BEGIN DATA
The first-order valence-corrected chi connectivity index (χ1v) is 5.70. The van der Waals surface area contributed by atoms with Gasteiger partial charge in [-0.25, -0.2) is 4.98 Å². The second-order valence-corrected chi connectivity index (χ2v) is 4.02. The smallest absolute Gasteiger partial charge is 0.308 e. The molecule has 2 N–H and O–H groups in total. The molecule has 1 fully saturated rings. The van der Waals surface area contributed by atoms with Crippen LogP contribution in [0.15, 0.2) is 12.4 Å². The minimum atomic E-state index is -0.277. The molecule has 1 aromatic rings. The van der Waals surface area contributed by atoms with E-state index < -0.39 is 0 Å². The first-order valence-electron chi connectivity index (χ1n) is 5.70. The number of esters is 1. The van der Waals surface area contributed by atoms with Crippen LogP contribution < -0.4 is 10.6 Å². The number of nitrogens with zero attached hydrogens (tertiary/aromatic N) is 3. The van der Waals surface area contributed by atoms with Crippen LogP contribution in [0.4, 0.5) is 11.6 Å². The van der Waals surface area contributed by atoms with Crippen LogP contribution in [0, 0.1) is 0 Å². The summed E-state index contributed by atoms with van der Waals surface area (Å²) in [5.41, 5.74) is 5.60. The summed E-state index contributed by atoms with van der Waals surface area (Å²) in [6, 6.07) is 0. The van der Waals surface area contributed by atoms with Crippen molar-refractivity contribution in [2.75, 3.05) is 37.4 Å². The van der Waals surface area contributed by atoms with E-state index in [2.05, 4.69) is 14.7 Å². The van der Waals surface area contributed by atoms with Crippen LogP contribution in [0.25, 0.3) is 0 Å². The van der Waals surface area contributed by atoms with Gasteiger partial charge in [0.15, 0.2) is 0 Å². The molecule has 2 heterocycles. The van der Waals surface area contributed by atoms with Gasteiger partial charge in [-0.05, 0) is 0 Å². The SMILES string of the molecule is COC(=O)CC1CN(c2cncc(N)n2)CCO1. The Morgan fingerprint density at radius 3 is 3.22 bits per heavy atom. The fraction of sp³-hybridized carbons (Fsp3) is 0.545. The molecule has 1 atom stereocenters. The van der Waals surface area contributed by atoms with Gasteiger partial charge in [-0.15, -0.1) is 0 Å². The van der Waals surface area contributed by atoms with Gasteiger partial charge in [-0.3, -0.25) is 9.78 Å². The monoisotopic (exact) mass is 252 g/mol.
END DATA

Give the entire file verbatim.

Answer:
The first-order valence-corrected chi connectivity index (χ1v) is 5.70. The van der Waals surface area contributed by atoms with Gasteiger partial charge in [-0.25, -0.2) is 4.98 Å². The second-order valence-corrected chi connectivity index (χ2v) is 4.02. The smallest absolute Gasteiger partial charge is 0.308 e. The molecule has 2 N–H and O–H groups in total. The molecule has 1 fully saturated rings. The van der Waals surface area contributed by atoms with Crippen LogP contribution in [0.15, 0.2) is 12.4 Å². The minimum atomic E-state index is -0.277. The molecule has 1 aromatic rings. The van der Waals surface area contributed by atoms with E-state index < -0.39 is 0 Å². The first-order valence-electron chi connectivity index (χ1n) is 5.70. The number of esters is 1. The van der Waals surface area contributed by atoms with Crippen LogP contribution < -0.4 is 10.6 Å². The number of nitrogens with zero attached hydrogens (tertiary/aromatic N) is 3. The van der Waals surface area contributed by atoms with Crippen LogP contribution in [0.4, 0.5) is 11.6 Å². The van der Waals surface area contributed by atoms with Crippen LogP contribution in [0, 0.1) is 0 Å². The summed E-state index contributed by atoms with van der Waals surface area (Å²) in [5.41, 5.74) is 5.60. The summed E-state index contributed by atoms with van der Waals surface area (Å²) in [6, 6.07) is 0. The van der Waals surface area contributed by atoms with Crippen molar-refractivity contribution in [2.75, 3.05) is 37.4 Å². The van der Waals surface area contributed by atoms with E-state index in [2.05, 4.69) is 14.7 Å². The van der Waals surface area contributed by atoms with Crippen LogP contribution in [0.25, 0.3) is 0 Å². The van der Waals surface area contributed by atoms with Gasteiger partial charge in [0.15, 0.2) is 0 Å². The molecule has 2 heterocycles. The van der Waals surface area contributed by atoms with Gasteiger partial charge in [-0.05, 0) is 0 Å². The SMILES string of the molecule is COC(=O)CC1CN(c2cncc(N)n2)CCO1. The Morgan fingerprint density at radius 3 is 3.22 bits per heavy atom. The fraction of sp³-hybridized carbons (Fsp3) is 0.545. The molecule has 1 atom stereocenters. The van der Waals surface area contributed by atoms with Gasteiger partial charge in [-0.15, -0.1) is 0 Å². The van der Waals surface area contributed by atoms with Gasteiger partial charge in [-0.3, -0.25) is 9.78 Å². The monoisotopic (exact) mass is 252 g/mol.